2019 ScreenCraft Cinematic Book Competition Semifinalist
2018 International Book Awards Winner in Fiction: General
2017 IAN Book of the Year Award for Outstanding Women’s Fiction
2017 Readers’ Favorite Gold Medal for New Adult Fiction
2017 NYC Big Book Awards Winner for Women’s Fiction
2017 National Indie Excellence Book Awards Winner: Contemporary Fiction
2017 National Indie Excellence Book Awards Finalist: Women's Fiction
2017 Independent Press Awards Distinguished Favorites: New Fiction
2017 Best Book Awards Finalist: Best New Fiction
For readers who love Adriana Trigiani, Jennifer Weiner and Liane Moriarty, Forks, Knives, and Spoons is a light-hearted, thought-provoking coming of age story that takes readers on a nostalgic journey back to the 1980s and 1990s. Romantic, witty and warm.
There are three kinds of guys: forks, knives, and spoons. That is the final lesson that Amy York’s father sends her off to college with, never suspecting just how far his daughter will take it. Clinging to the Utensil Classification System as her guide, Amy tries to convince her skeptical roommate, Veronica Warren, of its usefulness as they navigate the heartbreaks and soul mates of college and beyond.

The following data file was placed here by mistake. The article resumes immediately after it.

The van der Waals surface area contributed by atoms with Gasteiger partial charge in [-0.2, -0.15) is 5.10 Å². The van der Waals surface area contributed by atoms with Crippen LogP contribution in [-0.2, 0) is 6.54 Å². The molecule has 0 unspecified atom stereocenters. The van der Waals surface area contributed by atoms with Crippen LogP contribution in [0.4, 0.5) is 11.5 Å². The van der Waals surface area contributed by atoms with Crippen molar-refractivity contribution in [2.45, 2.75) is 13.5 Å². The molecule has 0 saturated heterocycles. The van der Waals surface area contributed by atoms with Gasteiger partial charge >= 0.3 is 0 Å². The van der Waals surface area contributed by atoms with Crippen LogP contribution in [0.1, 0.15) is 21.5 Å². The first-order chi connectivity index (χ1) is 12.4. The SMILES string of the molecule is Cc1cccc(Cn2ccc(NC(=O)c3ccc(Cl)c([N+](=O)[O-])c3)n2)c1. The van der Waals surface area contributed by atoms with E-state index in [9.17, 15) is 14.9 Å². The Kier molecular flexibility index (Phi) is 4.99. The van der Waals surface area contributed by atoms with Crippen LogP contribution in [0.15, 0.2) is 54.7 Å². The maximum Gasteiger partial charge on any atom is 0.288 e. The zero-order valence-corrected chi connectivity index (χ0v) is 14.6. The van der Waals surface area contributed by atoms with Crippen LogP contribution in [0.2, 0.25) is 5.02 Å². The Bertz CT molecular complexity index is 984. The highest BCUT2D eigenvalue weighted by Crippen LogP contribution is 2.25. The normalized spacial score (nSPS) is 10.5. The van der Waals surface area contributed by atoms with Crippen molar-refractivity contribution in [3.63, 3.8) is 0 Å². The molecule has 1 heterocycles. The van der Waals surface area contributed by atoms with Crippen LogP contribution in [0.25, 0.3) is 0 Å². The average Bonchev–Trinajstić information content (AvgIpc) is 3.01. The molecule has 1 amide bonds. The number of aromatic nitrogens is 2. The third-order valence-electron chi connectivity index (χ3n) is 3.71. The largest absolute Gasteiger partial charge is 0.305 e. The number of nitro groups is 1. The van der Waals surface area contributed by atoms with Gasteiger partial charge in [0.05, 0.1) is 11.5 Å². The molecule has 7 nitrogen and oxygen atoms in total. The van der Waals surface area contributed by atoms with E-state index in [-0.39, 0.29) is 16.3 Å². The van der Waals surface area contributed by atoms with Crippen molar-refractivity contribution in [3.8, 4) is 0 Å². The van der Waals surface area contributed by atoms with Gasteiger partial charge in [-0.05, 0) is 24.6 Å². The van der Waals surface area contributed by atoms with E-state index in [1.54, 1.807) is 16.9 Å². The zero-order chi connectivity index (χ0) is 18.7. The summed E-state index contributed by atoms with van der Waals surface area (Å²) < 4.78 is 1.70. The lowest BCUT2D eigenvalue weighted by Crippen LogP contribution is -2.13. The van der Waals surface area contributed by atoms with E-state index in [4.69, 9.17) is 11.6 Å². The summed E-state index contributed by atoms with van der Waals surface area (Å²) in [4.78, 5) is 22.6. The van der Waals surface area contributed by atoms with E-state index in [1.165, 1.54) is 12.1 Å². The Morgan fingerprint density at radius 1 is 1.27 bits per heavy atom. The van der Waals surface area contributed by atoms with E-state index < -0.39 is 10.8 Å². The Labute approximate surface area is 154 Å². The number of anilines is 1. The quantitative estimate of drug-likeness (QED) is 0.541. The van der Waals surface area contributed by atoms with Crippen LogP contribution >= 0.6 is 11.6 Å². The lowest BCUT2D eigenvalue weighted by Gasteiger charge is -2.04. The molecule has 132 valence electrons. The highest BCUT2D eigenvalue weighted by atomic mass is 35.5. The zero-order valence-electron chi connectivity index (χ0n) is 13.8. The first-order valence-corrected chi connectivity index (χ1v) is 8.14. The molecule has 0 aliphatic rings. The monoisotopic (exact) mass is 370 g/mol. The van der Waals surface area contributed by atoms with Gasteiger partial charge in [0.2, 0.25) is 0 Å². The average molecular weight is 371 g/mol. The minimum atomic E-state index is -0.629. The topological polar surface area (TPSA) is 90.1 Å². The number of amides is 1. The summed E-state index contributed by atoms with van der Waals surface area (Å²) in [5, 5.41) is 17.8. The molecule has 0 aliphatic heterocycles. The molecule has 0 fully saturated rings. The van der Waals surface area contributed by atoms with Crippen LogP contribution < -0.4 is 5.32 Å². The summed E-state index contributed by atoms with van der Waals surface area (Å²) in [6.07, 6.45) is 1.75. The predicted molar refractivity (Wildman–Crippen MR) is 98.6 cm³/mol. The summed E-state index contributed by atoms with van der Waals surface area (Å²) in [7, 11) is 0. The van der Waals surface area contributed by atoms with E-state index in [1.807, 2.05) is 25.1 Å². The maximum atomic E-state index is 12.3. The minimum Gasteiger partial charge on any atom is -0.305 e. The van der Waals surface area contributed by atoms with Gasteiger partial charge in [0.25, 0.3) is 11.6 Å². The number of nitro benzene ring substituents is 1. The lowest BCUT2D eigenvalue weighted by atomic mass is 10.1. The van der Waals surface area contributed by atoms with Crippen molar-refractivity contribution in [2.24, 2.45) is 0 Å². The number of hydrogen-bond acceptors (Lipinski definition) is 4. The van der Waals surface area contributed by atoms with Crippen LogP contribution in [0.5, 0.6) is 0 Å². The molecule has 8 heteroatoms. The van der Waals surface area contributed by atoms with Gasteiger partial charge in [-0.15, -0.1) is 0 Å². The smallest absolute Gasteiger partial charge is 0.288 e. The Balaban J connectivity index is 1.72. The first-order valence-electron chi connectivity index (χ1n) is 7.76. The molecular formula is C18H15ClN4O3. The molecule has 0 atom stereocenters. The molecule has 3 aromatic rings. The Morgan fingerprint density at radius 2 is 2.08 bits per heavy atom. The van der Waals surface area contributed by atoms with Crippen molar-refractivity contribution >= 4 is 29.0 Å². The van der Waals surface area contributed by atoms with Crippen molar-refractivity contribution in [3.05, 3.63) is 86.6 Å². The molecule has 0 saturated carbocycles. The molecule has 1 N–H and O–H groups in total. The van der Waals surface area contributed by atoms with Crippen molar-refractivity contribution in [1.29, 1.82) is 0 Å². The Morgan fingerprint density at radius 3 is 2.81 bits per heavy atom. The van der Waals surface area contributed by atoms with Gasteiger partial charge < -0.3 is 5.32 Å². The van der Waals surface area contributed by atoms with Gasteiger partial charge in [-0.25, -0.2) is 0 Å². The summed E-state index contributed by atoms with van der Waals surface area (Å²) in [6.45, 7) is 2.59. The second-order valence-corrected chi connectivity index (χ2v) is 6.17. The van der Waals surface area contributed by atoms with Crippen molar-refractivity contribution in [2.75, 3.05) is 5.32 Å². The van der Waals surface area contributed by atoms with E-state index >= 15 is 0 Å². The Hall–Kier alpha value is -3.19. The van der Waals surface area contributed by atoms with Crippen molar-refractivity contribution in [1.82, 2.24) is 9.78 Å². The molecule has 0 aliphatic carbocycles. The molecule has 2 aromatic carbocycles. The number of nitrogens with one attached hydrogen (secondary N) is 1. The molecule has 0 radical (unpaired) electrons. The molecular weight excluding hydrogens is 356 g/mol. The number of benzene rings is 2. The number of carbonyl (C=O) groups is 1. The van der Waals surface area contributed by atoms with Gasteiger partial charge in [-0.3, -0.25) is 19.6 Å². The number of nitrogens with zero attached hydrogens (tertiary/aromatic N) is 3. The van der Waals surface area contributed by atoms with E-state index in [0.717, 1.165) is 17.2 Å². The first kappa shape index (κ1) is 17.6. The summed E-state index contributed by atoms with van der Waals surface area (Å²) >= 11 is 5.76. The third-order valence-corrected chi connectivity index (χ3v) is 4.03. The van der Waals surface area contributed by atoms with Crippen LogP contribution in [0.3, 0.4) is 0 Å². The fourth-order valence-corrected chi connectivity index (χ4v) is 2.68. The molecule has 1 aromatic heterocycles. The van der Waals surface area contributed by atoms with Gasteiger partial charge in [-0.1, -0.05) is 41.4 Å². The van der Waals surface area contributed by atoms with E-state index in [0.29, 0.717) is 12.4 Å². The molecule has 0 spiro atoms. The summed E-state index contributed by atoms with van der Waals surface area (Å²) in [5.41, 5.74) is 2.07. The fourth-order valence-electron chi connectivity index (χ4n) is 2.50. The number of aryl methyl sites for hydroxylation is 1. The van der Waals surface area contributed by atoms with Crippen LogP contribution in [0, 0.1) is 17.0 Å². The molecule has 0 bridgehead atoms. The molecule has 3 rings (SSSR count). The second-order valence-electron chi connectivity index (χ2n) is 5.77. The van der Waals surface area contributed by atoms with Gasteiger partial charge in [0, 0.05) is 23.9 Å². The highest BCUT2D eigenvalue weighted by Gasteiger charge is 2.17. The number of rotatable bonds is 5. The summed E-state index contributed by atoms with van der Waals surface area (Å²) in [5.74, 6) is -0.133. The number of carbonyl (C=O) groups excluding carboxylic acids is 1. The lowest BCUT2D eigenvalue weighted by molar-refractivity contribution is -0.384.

Beginning in 1988, their freshman year at Syracuse University, Amy and Veronica meet an assortment of guys—from slotted spoons and shrimp forks to butter knives and sporks—all while trying to learn if the UCS holds true. On the quest to find their perfect steak knives, they learn to believe in themselves—and not to settle in love or life.
DeCesare's charming debut novel (after her Naked Parenting guides) follows two college roommates who test their dating theories. In 1988, Amy York is excited for a new chapter of her life to begin at Syracuse University. There, she bonds with her roommate, Veronica Warren, and the two balance studying, partying, and shared trips back home. As for boys, Amy has come prepared with "the list," a set of criteria for her ideal future husband, along with the Utensil Classification System, adapted from advice from her dad ("There are three types of guys: forks, knives, and spoons"). The UCS comes in handy as Amy, Veronica, and their friends encounter plenty of forks (the guys you want to avoid), knives (the guys you want to keep), and spoons (the guys who will avoid you) along the way. Amy is quick to spread the UCS message around, but both young women come to learn there's more to life than labels. Throughout college and beyond, Amy and Veronica's friendship sees them through various obstacles, and their bond comes through strongly on the page. While the book's lessons of self-acceptance verge on self-help tropes, DeCesare makes the trip consistently pleasant. (Self-published)
Customer ReviewsSee All
Forks, Knives, Spoons
Just started reading, can't wait to get back to the story and see what happens.
Cleaver and engaging. Feel like I'm in college again!! Susan S